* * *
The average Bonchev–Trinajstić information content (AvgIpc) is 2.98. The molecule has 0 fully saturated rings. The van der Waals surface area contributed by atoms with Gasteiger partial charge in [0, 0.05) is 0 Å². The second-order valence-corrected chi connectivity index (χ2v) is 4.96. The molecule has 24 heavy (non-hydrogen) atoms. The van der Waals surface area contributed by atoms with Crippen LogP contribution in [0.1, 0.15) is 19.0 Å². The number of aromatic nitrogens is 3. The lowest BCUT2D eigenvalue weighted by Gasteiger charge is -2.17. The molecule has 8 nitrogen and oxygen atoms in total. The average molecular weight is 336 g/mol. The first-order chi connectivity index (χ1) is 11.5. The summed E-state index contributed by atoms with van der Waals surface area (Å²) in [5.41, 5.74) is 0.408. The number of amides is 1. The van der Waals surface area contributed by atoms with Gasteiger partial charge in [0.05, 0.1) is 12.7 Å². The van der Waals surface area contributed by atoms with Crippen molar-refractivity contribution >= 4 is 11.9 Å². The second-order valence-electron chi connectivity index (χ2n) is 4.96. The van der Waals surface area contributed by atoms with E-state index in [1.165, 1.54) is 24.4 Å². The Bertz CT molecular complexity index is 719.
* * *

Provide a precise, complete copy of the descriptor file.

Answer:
The average Bonchev–Trinajstić information content (AvgIpc) is 2.98. The molecule has 0 fully saturated rings. The van der Waals surface area contributed by atoms with Gasteiger partial charge in [0, 0.05) is 0 Å². The second-order valence-corrected chi connectivity index (χ2v) is 4.96. The molecule has 24 heavy (non-hydrogen) atoms. The van der Waals surface area contributed by atoms with Crippen LogP contribution in [0.1, 0.15) is 19.0 Å². The number of aromatic nitrogens is 3. The lowest BCUT2D eigenvalue weighted by Gasteiger charge is -2.17. The molecule has 8 nitrogen and oxygen atoms in total. The average molecular weight is 336 g/mol. The first-order chi connectivity index (χ1) is 11.5. The summed E-state index contributed by atoms with van der Waals surface area (Å²) in [5.41, 5.74) is 0.408. The number of amides is 1. The van der Waals surface area contributed by atoms with Gasteiger partial charge in [0.05, 0.1) is 12.7 Å². The van der Waals surface area contributed by atoms with Crippen molar-refractivity contribution >= 4 is 11.9 Å². The second-order valence-electron chi connectivity index (χ2n) is 4.96. The van der Waals surface area contributed by atoms with E-state index in [1.165, 1.54) is 24.4 Å². The Bertz CT molecular complexity index is 719.